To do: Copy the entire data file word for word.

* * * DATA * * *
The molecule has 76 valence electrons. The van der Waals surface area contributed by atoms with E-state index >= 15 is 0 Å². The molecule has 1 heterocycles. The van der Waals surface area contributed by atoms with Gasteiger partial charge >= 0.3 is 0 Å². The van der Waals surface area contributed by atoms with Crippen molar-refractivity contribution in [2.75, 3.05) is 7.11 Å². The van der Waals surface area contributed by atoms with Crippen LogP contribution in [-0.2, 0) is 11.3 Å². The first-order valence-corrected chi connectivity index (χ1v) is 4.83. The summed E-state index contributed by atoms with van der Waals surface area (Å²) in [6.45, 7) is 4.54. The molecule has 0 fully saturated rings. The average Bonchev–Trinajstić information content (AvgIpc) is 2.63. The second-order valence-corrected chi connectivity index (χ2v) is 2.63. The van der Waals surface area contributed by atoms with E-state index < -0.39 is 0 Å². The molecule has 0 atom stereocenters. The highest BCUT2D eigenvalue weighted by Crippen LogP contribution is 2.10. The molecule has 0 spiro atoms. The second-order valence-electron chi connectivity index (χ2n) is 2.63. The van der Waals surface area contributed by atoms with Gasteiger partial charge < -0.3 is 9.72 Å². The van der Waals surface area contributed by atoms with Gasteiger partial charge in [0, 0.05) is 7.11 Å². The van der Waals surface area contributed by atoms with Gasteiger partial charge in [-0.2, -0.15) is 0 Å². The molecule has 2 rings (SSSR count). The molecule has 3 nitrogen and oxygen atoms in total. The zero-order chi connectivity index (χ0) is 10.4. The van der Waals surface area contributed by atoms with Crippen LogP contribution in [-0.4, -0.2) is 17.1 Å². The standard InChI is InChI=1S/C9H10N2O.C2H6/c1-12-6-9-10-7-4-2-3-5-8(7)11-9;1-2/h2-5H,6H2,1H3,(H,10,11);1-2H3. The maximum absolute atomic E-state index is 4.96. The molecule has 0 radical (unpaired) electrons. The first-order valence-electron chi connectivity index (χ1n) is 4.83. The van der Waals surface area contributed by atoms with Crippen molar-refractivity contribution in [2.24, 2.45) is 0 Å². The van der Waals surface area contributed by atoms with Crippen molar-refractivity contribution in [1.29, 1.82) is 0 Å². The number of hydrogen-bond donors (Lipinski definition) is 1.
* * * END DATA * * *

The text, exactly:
The molecule has 76 valence electrons. The van der Waals surface area contributed by atoms with E-state index >= 15 is 0 Å². The molecule has 1 heterocycles. The van der Waals surface area contributed by atoms with Gasteiger partial charge >= 0.3 is 0 Å². The van der Waals surface area contributed by atoms with Crippen molar-refractivity contribution in [2.75, 3.05) is 7.11 Å². The van der Waals surface area contributed by atoms with Crippen LogP contribution in [-0.2, 0) is 11.3 Å². The first-order valence-corrected chi connectivity index (χ1v) is 4.83. The summed E-state index contributed by atoms with van der Waals surface area (Å²) in [6.45, 7) is 4.54. The molecule has 0 fully saturated rings. The average Bonchev–Trinajstić information content (AvgIpc) is 2.63. The second-order valence-corrected chi connectivity index (χ2v) is 2.63. The van der Waals surface area contributed by atoms with E-state index < -0.39 is 0 Å². The molecule has 0 atom stereocenters. The highest BCUT2D eigenvalue weighted by Crippen LogP contribution is 2.10. The molecule has 0 spiro atoms. The second-order valence-electron chi connectivity index (χ2n) is 2.63. The van der Waals surface area contributed by atoms with Gasteiger partial charge < -0.3 is 9.72 Å². The van der Waals surface area contributed by atoms with Gasteiger partial charge in [0, 0.05) is 7.11 Å². The van der Waals surface area contributed by atoms with Gasteiger partial charge in [-0.2, -0.15) is 0 Å². The molecule has 2 rings (SSSR count). The molecule has 3 nitrogen and oxygen atoms in total. The zero-order chi connectivity index (χ0) is 10.4. The van der Waals surface area contributed by atoms with Crippen LogP contribution in [-0.4, -0.2) is 17.1 Å². The standard InChI is InChI=1S/C9H10N2O.C2H6/c1-12-6-9-10-7-4-2-3-5-8(7)11-9;1-2/h2-5H,6H2,1H3,(H,10,11);1-2H3. The maximum absolute atomic E-state index is 4.96. The molecule has 0 radical (unpaired) electrons. The first-order valence-electron chi connectivity index (χ1n) is 4.83. The van der Waals surface area contributed by atoms with Crippen molar-refractivity contribution in [2.24, 2.45) is 0 Å². The van der Waals surface area contributed by atoms with Crippen molar-refractivity contribution in [1.29, 1.82) is 0 Å². The number of hydrogen-bond donors (Lipinski definition) is 1.